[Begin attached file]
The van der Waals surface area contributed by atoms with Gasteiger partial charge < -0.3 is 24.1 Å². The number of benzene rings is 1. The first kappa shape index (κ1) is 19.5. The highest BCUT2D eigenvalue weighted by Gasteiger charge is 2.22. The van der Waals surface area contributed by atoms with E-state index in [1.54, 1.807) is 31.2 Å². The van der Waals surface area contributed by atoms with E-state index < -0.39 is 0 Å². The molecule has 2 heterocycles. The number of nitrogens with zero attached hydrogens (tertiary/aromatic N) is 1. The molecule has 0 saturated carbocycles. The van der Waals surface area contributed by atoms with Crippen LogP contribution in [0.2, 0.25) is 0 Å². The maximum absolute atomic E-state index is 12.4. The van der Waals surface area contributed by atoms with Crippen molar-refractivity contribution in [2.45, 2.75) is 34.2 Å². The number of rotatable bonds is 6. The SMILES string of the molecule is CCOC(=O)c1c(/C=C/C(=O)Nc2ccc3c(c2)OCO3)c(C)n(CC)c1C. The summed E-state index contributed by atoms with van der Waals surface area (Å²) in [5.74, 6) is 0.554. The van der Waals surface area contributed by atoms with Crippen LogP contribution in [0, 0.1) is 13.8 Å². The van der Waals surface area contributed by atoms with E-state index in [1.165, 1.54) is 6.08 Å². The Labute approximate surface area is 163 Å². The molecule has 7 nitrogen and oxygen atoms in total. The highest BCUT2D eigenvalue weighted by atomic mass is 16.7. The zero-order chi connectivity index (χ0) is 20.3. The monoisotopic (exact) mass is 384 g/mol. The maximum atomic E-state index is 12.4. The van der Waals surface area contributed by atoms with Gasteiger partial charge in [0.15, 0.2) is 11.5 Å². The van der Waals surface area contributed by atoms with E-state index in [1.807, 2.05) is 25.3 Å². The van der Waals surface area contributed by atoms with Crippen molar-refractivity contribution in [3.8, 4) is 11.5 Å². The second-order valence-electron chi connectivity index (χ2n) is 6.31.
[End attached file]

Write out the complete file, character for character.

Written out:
The van der Waals surface area contributed by atoms with Gasteiger partial charge < -0.3 is 24.1 Å². The number of benzene rings is 1. The first kappa shape index (κ1) is 19.5. The highest BCUT2D eigenvalue weighted by Gasteiger charge is 2.22. The van der Waals surface area contributed by atoms with E-state index in [1.54, 1.807) is 31.2 Å². The van der Waals surface area contributed by atoms with E-state index < -0.39 is 0 Å². The molecule has 2 heterocycles. The number of nitrogens with zero attached hydrogens (tertiary/aromatic N) is 1. The molecule has 0 saturated carbocycles. The van der Waals surface area contributed by atoms with Crippen LogP contribution in [0.2, 0.25) is 0 Å². The maximum absolute atomic E-state index is 12.4. The van der Waals surface area contributed by atoms with Crippen molar-refractivity contribution in [2.45, 2.75) is 34.2 Å². The number of rotatable bonds is 6. The SMILES string of the molecule is CCOC(=O)c1c(/C=C/C(=O)Nc2ccc3c(c2)OCO3)c(C)n(CC)c1C. The summed E-state index contributed by atoms with van der Waals surface area (Å²) in [5.74, 6) is 0.554. The van der Waals surface area contributed by atoms with Crippen LogP contribution in [0, 0.1) is 13.8 Å². The van der Waals surface area contributed by atoms with E-state index in [1.165, 1.54) is 6.08 Å². The Labute approximate surface area is 163 Å². The molecule has 7 nitrogen and oxygen atoms in total. The highest BCUT2D eigenvalue weighted by atomic mass is 16.7. The zero-order chi connectivity index (χ0) is 20.3. The monoisotopic (exact) mass is 384 g/mol. The maximum atomic E-state index is 12.4. The van der Waals surface area contributed by atoms with Gasteiger partial charge in [0.15, 0.2) is 11.5 Å². The van der Waals surface area contributed by atoms with E-state index in [1.807, 2.05) is 25.3 Å². The van der Waals surface area contributed by atoms with Crippen molar-refractivity contribution in [3.8, 4) is 11.5 Å². The second-order valence-electron chi connectivity index (χ2n) is 6.31.